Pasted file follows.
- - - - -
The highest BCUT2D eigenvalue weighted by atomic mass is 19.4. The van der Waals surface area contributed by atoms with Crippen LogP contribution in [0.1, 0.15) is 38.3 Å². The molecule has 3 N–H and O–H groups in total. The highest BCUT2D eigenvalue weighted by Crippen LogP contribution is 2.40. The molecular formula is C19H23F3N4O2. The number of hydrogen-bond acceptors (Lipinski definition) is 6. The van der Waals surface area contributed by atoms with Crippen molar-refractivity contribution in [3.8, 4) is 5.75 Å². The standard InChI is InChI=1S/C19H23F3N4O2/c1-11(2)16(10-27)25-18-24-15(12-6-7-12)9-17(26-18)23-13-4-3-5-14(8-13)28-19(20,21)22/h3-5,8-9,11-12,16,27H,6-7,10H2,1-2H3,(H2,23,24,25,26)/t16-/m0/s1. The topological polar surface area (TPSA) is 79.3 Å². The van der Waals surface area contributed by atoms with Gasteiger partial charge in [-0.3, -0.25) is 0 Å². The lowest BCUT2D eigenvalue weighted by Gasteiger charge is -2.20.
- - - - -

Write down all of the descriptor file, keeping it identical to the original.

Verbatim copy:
The highest BCUT2D eigenvalue weighted by atomic mass is 19.4. The van der Waals surface area contributed by atoms with Crippen LogP contribution in [0.1, 0.15) is 38.3 Å². The molecule has 3 N–H and O–H groups in total. The highest BCUT2D eigenvalue weighted by Crippen LogP contribution is 2.40. The molecular formula is C19H23F3N4O2. The number of hydrogen-bond acceptors (Lipinski definition) is 6. The van der Waals surface area contributed by atoms with Crippen molar-refractivity contribution in [3.8, 4) is 5.75 Å². The standard InChI is InChI=1S/C19H23F3N4O2/c1-11(2)16(10-27)25-18-24-15(12-6-7-12)9-17(26-18)23-13-4-3-5-14(8-13)28-19(20,21)22/h3-5,8-9,11-12,16,27H,6-7,10H2,1-2H3,(H2,23,24,25,26)/t16-/m0/s1. The topological polar surface area (TPSA) is 79.3 Å². The van der Waals surface area contributed by atoms with Gasteiger partial charge in [-0.3, -0.25) is 0 Å². The lowest BCUT2D eigenvalue weighted by Gasteiger charge is -2.20.